Monday, January 12, 2015

2015 Writing Goals

As promised, my tl;dr 2015 writing goals:
  • 10 tokens
  • 2 pro
  • 4 subs

My longer read 2015 goals: Write productively by focusing on length and using past experience to set realistic goals. Write broader by putting more effort into other genres I write. Write smarter by implementing what I learned from that Kameron Hurley article.

Write Productively

The novelette has always been my sweet spot even though the market doesn't care for it very much, and vice versa for shorts. I'm focusing on length because I've noticed I have a habit of just writing until a story ends--shorts turn out to be novelettes and novelettes end up having only enough story for shorts, ideas that were too big and plots that cover too much grow unwieldy and difficult. All because I didn't plan and commit to what I wanted a story to be in terms of length and scope. This is counterproductive and results in disappointment and discouragement. At this stage in my journey, I've reached the happy middle on the scale of pantser to plotter.

Write Broader

Writing more poetry last year was a spontaneous why-not sort of thing. I didn't think I was very skilled at it, not the non-rhyming, non-meter, 'serious' kind anyways. But then I started subbing pieces and getting positive feedback. I have been exclusively researching and working to publish sci-fi prose fiction. It's the genre my ideas most readily spring from. I speak the language, so to speak. But that's not all I read or write. Just as I took my poetry more seriously to encouraging results, I'm going to give the other genres a chance to flourish.

Write Smarter

"It's the difference between knowing what I'm doing and doing what I know." That means understanding how I'm able to do it, and it isn't magic. It's replicable, which is the exact opposite of what I have always tried to do. Nothing new must resemble that previous story or else I was being lazy, unimaginative, and cheating. That has led to variety in my bibliography, yes, but also a lot of incomplete works, inconsistency, and long periods of unproductiveness. Here's the link again for why it is okay to be a little formulaic. By plugging new story ideas into existing formulas, by doing what I have already done and not always trying something new from scratch, I know in finer, more tangible detail the contours of similar stories, why having my protagonist make a poor choice is essential here, how allowing others to help her there will be critical later, what skipping this and elaborating on that will do to the feel and structure of the plot. By knowing those peaks and troughs, pitfalls, and yes, cheats, I can work more efficiently and with the most effective techniques to help the story shine.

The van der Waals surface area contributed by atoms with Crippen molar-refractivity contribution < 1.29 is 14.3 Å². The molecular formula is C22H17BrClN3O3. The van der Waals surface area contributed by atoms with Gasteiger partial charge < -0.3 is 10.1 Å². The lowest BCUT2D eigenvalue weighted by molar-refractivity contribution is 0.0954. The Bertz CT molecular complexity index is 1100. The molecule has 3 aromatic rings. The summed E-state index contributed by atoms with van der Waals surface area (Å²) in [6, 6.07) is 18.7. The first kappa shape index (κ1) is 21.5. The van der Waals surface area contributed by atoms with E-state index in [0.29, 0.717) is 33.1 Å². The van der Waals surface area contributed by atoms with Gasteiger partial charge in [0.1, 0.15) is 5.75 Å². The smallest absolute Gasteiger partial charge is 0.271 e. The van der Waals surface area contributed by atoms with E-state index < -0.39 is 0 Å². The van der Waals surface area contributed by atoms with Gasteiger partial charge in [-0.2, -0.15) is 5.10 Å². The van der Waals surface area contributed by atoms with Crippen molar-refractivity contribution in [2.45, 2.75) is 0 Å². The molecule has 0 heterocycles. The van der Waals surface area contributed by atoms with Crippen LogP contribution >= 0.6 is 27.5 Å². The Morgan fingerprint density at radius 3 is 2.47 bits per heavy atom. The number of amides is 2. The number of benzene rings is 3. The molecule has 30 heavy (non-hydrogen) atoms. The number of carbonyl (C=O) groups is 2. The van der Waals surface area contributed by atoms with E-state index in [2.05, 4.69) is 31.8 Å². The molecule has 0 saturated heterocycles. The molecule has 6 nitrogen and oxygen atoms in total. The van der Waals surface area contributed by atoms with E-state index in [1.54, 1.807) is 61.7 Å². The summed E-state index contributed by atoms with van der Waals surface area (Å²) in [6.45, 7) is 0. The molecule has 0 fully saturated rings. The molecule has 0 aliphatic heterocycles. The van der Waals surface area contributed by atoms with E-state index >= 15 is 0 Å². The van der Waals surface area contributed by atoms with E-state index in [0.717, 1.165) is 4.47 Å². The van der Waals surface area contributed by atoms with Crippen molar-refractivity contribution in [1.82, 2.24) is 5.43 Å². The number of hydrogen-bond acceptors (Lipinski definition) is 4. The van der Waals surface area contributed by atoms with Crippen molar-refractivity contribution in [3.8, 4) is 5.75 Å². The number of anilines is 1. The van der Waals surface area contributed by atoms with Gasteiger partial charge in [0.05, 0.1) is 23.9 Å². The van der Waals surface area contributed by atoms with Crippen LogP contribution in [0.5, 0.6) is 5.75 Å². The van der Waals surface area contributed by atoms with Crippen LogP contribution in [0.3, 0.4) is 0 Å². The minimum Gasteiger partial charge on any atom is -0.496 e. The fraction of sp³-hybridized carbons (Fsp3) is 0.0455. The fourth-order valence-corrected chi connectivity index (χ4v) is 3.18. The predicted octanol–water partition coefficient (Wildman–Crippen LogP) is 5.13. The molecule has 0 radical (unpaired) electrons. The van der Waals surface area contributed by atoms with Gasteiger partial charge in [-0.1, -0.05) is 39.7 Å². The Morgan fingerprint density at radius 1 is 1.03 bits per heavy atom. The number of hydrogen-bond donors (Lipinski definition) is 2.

So those are my aspirations for writing in 2015. Overall, I aspire to be very strategic in playing to my strengths as much as to the market. We'll see how it goes!

What are your aspirations? Comment or link below.

Monday, January 5, 2015

2014 In Review

So, last year I posted my writing goals for 2014. How did I do? What will I do differently this year? Lets get to it!

I had four areas I wanted to push myself on: submissions, revisions, pro-level pieces, and token pieces just to keep in the habit of writing. Here's how close I came to reaching my goals:

  • Subs - 80%
  • Revisions - 10%
  • Pro - 25%
  • Token - 112%
  • New Pieces Overall - 83%

Not bad. I did a lot more token writing and that was mostly poetry, some of which turned out to be good enough to sub. I've revised that goal upwards this year.

Speaking of subs, I only counted new submissions, as opposed to resubmitting the same piece different places, so I did a lot more subbing than the number reflects. Still, I came up a hair short, so I'm revising that goal down. I realize that I am very picky about what I sub, so even if I wrote more, I may not feel confident sending everything out.

The pro number seems okay, until you realize I only set out to write 4 such pieces. These pieces have always taken me a long time to write. I had hoped to push myself to go faster, but the stories fought me all the way. Needless to say, I'm revising the goal down for this year.

Revisions. When I made this category, I thought I would be dusting off old pieces, spit-shining and firing them off. Yeah, no. I focused my time and energy on new pieces. This goal is going away entirely. Rather, my goal is to write more saleable pieces which, naturally, will have been revised and polished as needed.